The proposal, which is part of the government 's spring budget, promises some 25,000 kronor ($4,630) per subject and aims to tackle the current shortage of teachers in these subjects.
"This is a unique course of action," Jan Björklund wrote in the Dagens Nyheter daily on Sunday, "but the challenge facing Sweden is also unique".
The premium is tax-free, has a ceiling of 75,000 (for those reading three subjects) and is proposed to cover those currently enrolled on teaching degree courses.
Björklund is also keen to expand the number of places for maths and science teachers and to create a fast track for researchers wishing to become university lecturers.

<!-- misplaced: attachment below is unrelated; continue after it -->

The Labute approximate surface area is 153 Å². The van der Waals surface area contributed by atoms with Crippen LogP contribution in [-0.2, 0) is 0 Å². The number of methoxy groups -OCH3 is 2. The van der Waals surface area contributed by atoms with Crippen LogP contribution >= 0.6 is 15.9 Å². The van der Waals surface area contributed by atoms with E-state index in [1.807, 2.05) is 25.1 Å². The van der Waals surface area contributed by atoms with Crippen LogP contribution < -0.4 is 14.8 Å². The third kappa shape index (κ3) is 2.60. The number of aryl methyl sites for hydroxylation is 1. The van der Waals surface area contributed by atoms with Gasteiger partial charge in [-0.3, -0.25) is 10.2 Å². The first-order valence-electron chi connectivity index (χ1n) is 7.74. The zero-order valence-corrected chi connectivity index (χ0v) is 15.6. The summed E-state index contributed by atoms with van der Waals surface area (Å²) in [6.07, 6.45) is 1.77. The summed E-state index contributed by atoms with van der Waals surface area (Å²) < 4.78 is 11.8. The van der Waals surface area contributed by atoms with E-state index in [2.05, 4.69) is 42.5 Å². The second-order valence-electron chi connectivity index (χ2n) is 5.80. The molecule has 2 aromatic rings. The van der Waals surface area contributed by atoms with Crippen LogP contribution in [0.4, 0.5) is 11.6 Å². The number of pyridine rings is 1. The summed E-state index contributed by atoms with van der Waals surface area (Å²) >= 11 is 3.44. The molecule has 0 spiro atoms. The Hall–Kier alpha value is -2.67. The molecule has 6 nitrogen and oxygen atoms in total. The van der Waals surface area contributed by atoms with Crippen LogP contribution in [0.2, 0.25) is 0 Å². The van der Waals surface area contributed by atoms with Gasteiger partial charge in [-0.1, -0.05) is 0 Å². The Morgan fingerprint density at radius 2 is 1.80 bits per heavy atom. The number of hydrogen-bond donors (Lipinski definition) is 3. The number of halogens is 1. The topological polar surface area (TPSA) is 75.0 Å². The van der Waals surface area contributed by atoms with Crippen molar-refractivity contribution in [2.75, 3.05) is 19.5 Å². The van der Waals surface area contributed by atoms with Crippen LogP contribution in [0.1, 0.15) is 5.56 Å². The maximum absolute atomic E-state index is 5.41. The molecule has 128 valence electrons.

The Royal Academy's (Kungliga Vetenskapsakademien) school task force revealed earlier this year that only three people had applied to study biology to teach in upper secondary schools. The Academy described the situation as "alarming " and called for, among other things, a one-year paid teacher training for scientists holding PhDs.
"In order to make this transition more attractive the government also intends to allow these students to participate in the training grant," Bjorklund wrote.